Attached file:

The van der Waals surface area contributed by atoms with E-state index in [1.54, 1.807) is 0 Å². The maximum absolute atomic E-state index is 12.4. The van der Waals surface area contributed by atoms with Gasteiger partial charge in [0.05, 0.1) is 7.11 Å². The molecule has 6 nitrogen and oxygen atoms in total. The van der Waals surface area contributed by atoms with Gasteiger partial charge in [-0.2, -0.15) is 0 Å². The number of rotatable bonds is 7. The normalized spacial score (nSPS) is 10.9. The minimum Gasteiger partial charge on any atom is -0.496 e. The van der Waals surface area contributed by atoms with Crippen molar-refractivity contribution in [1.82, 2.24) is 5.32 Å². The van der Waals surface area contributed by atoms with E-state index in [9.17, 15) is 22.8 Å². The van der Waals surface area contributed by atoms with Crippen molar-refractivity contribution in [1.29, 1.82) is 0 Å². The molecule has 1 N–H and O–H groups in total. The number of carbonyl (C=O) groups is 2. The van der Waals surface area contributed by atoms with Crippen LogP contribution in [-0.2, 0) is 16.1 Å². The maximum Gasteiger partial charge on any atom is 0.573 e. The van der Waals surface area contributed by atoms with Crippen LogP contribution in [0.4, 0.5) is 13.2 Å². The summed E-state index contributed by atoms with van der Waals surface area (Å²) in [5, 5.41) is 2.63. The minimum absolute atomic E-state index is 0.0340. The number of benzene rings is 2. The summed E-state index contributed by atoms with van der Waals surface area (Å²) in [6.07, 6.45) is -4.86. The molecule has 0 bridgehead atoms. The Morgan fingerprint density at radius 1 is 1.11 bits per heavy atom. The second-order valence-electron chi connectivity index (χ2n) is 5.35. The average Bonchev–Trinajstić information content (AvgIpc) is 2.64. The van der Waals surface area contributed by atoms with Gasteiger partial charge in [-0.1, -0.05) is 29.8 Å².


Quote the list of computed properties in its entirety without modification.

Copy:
The van der Waals surface area contributed by atoms with E-state index in [1.54, 1.807) is 0 Å². The maximum absolute atomic E-state index is 12.4. The van der Waals surface area contributed by atoms with Gasteiger partial charge in [0.05, 0.1) is 7.11 Å². The molecule has 6 nitrogen and oxygen atoms in total. The van der Waals surface area contributed by atoms with Gasteiger partial charge in [-0.2, -0.15) is 0 Å². The number of rotatable bonds is 7. The normalized spacial score (nSPS) is 10.9. The minimum Gasteiger partial charge on any atom is -0.496 e. The van der Waals surface area contributed by atoms with Crippen molar-refractivity contribution in [1.82, 2.24) is 5.32 Å². The van der Waals surface area contributed by atoms with E-state index in [9.17, 15) is 22.8 Å². The van der Waals surface area contributed by atoms with Crippen molar-refractivity contribution in [1.29, 1.82) is 0 Å². The molecule has 1 N–H and O–H groups in total. The number of carbonyl (C=O) groups is 2. The van der Waals surface area contributed by atoms with Crippen LogP contribution in [-0.2, 0) is 16.1 Å². The maximum Gasteiger partial charge on any atom is 0.573 e. The van der Waals surface area contributed by atoms with Crippen LogP contribution in [0.4, 0.5) is 13.2 Å². The summed E-state index contributed by atoms with van der Waals surface area (Å²) in [5, 5.41) is 2.63. The minimum absolute atomic E-state index is 0.0340. The number of benzene rings is 2. The summed E-state index contributed by atoms with van der Waals surface area (Å²) in [6.07, 6.45) is -4.86. The molecule has 0 bridgehead atoms. The Morgan fingerprint density at radius 1 is 1.11 bits per heavy atom. The second-order valence-electron chi connectivity index (χ2n) is 5.35. The average Bonchev–Trinajstić information content (AvgIpc) is 2.64. The van der Waals surface area contributed by atoms with Gasteiger partial charge in [-0.1, -0.05) is 29.8 Å².